By Scott Harker
In the aftermath of the 2019 general election, Boris Johnson possessed an authority eclipsing that of almost all of his post-war predecessors. The process of ‘getting Brexit done’ had effectively purged his party of critics and secured their replacement with a new cohort of MPs, many of whom owed their new jobs to the electoral appeal of their leader. This authority has outlasted missteps during the pandemic and an unprecedented economic crisis, yet the last two weeks feel like a turning point.
Yesterday’s bizarre speech from the Prime Minister to the Confederation of British Industry (CBI)’s conference triggered a string of newspaper reports this morning that he is losing the confidence of Conservative MPs. During the speech itself, the Prime Minister impersonated a car accelerating, compared himself to Moses, and then asked attendees if they had been to Peppa Pig World (a mere 300 miles away from the conference venue). One can only assume that this choice of content was deliberate, as the Prime Minister also managed to lose his place in the speech and spent an uncomfortable few moments mumbling “forgive me”.
Viewed in isolation, the speech would not have done much damage to the Prime Minister (if anything, it played to his disorganised, ‘wing it’ image). However, on the back of the Owen Paterson scandal and growing disquiet at the failure of levelling up to match the Government’s impressive rhetoric, the speech gave the impression of a Prime Minister lurching between crises with little control. Polling figures match this mood and show the two largest parties neck-and-neck. No one doubts that Labour still has much to do to win the next election, but that task is starting to look a little easier.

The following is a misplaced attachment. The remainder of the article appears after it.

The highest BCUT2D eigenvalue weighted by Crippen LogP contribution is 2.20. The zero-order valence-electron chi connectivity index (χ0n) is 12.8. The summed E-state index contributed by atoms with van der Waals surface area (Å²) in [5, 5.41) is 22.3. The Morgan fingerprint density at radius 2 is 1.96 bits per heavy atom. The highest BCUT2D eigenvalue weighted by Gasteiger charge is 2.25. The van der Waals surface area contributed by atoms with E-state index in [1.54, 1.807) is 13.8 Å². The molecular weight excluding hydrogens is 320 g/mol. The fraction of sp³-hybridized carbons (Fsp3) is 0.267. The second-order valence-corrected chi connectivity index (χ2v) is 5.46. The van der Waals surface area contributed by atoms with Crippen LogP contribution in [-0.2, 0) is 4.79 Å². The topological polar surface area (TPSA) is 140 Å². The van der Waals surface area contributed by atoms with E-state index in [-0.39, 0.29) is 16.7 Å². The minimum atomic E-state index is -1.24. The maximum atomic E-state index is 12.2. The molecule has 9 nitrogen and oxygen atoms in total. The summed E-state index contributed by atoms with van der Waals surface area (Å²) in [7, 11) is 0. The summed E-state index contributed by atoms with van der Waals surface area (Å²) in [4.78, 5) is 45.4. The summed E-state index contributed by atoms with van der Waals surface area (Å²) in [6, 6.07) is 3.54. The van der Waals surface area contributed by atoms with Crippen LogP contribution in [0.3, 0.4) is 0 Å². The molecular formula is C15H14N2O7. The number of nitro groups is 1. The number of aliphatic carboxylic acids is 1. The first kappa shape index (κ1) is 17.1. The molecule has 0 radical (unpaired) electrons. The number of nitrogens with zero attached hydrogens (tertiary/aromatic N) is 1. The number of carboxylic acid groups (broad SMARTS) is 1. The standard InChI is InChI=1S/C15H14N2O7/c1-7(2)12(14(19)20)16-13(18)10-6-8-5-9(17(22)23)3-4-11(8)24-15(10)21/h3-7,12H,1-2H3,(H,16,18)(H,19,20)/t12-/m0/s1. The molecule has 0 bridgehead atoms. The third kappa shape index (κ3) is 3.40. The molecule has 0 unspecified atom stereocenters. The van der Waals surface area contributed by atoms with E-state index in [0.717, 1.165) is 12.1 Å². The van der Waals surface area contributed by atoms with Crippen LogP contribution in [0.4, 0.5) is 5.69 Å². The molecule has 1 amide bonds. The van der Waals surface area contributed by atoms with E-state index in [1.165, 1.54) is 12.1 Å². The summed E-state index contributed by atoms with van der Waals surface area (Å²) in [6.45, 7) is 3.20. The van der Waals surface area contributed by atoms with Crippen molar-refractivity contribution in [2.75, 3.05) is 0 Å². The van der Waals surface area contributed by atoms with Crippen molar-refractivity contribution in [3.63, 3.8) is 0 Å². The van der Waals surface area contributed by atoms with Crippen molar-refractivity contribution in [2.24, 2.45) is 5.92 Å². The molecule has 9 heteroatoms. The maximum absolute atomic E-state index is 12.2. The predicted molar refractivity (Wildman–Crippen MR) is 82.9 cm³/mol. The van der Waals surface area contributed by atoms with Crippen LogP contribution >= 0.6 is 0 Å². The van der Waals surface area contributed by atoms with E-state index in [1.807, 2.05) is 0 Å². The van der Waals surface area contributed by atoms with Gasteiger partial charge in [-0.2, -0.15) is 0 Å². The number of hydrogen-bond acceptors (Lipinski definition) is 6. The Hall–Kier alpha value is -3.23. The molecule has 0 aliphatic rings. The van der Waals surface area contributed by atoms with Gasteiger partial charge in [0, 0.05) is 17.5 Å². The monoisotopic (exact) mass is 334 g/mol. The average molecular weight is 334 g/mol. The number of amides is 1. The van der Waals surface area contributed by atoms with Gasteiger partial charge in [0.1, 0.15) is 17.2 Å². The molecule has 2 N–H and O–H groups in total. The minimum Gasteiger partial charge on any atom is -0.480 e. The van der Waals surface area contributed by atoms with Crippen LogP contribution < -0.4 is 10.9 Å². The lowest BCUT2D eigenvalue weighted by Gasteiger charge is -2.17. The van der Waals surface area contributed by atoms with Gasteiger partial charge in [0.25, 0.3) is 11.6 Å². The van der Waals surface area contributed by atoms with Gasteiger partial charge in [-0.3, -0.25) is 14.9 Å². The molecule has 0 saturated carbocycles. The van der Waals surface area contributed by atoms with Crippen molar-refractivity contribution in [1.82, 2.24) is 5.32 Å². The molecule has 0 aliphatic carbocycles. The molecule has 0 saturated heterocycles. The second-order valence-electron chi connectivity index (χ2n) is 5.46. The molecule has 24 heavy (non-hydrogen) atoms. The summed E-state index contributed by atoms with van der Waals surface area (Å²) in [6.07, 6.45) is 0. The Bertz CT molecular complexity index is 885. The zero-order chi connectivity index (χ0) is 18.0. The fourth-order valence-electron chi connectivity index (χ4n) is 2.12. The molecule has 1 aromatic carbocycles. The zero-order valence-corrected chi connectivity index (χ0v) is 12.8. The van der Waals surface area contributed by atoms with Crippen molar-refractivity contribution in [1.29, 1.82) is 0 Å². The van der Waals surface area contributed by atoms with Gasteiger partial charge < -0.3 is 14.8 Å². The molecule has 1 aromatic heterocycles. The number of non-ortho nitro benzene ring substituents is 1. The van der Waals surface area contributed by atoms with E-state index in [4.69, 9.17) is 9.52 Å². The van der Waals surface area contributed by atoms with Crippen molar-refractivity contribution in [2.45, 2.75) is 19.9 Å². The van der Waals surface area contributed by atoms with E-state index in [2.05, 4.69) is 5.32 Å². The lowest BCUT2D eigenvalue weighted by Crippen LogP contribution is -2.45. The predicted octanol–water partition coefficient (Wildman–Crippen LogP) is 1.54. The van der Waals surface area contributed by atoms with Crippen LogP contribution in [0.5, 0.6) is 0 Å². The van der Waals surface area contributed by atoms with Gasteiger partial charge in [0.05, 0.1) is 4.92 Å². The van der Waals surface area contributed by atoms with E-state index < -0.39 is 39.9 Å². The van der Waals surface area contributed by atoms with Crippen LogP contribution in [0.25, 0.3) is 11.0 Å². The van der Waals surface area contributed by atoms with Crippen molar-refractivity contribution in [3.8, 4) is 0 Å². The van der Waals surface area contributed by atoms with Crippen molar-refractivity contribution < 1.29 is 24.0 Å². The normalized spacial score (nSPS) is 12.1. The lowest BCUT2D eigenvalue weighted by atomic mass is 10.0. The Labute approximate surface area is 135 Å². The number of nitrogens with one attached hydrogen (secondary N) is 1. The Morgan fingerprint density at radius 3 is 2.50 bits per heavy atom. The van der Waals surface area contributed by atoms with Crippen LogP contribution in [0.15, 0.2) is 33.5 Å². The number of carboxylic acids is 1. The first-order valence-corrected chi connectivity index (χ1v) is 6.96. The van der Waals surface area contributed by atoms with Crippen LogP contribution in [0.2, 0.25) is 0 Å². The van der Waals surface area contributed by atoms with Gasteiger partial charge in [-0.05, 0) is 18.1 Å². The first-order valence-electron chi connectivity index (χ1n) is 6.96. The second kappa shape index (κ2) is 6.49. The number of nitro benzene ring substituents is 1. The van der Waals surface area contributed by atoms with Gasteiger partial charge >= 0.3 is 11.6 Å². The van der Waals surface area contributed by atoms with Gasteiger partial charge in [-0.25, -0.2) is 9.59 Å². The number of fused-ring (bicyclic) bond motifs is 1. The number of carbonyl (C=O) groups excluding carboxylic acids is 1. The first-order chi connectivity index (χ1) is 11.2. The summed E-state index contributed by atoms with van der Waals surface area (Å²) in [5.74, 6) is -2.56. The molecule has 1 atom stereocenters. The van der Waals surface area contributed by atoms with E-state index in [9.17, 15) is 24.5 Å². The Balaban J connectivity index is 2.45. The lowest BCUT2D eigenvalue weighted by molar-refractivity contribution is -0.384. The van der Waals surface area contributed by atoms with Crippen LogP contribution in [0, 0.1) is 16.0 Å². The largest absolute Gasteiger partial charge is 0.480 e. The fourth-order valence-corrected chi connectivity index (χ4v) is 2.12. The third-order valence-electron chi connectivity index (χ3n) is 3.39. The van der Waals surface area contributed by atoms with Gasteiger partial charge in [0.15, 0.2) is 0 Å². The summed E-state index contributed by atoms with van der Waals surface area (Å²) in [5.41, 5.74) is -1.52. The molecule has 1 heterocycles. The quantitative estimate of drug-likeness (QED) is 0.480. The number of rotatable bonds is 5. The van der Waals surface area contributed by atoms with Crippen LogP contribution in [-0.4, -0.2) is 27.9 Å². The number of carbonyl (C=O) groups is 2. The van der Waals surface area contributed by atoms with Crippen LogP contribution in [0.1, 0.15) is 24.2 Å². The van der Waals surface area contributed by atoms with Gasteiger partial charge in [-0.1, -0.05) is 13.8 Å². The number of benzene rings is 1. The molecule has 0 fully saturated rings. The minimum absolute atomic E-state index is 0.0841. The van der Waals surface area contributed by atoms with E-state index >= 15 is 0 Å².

There is little to indicate a full-blown plot by Conservative MPs to remove Johnson. The focus, rather, is on the need for the Prime Minister to ‘raise his game’. This should be driven by the two key groups that he surrounds himself with: his advisors and his Cabinet.
The Prime Minister’s inner circle received much coverage earlier in the year, with briefings focussing on splits between the different camps within No 10, including those advisers close to Carrie Johnson, with the blame being levelled in all directions. Some have stressed that the Prime Minister is being left to do too much, and is suffering as a result, while others point to increasingly needless U-turns, a sign of a lack of strategic thinking.
Then there is the Cabinet, which has lacked clout throughout Johnson’s premiership. Again, many owe their status to the Prime Minister and there is little evidence of unrest or pressure being put on the Prime Minister from within the Government. Ministers are now themselves likely to be pressed by colleagues on the need to avoid repeating the damage of the past two weeks.
Johnson is not the first Prime Minister to face a blip of this kind but talk of the need for change from within the Conservative Party points to an erosion of his authority. Regardless of the steps that he now takes, the Prime Minister is unlikely to ever hold as strong a grip as he did through 2020 and the early part of this year. He may be about to find that once confidence in his leadership is lost, it is difficult to win it back.